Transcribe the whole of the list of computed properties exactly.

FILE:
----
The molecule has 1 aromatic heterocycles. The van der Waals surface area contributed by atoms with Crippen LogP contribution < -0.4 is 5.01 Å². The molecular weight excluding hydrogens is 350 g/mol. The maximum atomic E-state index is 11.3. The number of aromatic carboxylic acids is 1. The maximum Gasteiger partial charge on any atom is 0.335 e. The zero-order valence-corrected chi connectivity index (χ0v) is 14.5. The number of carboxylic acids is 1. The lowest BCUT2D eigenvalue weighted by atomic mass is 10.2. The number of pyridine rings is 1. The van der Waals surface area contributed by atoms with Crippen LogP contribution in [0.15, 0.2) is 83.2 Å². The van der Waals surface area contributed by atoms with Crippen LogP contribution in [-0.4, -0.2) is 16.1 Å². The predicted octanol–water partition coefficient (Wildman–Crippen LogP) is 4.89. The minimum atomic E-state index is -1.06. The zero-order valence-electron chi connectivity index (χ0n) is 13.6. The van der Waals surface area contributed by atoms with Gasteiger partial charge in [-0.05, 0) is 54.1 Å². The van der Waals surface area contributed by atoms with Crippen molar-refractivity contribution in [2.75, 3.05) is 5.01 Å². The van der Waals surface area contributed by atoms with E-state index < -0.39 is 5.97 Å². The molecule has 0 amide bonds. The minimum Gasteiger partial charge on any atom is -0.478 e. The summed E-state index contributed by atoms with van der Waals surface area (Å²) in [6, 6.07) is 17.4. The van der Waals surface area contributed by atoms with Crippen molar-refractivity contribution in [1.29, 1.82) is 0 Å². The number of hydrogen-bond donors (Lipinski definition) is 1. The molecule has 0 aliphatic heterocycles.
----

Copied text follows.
The molecule has 1 aromatic heterocycles. The van der Waals surface area contributed by atoms with Crippen LogP contribution < -0.4 is 5.01 Å². The molecular weight excluding hydrogens is 350 g/mol. The maximum atomic E-state index is 11.3. The number of aromatic carboxylic acids is 1. The maximum Gasteiger partial charge on any atom is 0.335 e. The zero-order valence-corrected chi connectivity index (χ0v) is 14.5. The number of carboxylic acids is 1. The lowest BCUT2D eigenvalue weighted by atomic mass is 10.2. The number of pyridine rings is 1. The van der Waals surface area contributed by atoms with Crippen LogP contribution in [0.15, 0.2) is 83.2 Å². The van der Waals surface area contributed by atoms with Crippen LogP contribution in [-0.4, -0.2) is 16.1 Å². The predicted octanol–water partition coefficient (Wildman–Crippen LogP) is 4.89. The minimum atomic E-state index is -1.06. The zero-order valence-electron chi connectivity index (χ0n) is 13.6. The van der Waals surface area contributed by atoms with Gasteiger partial charge in [-0.05, 0) is 54.1 Å². The van der Waals surface area contributed by atoms with Crippen molar-refractivity contribution in [2.75, 3.05) is 5.01 Å². The van der Waals surface area contributed by atoms with E-state index < -0.39 is 5.97 Å². The molecule has 0 amide bonds. The minimum Gasteiger partial charge on any atom is -0.478 e. The summed E-state index contributed by atoms with van der Waals surface area (Å²) in [6, 6.07) is 17.4. The van der Waals surface area contributed by atoms with Crippen molar-refractivity contribution in [1.29, 1.82) is 0 Å². The number of hydrogen-bond donors (Lipinski definition) is 1. The molecule has 0 aliphatic heterocycles.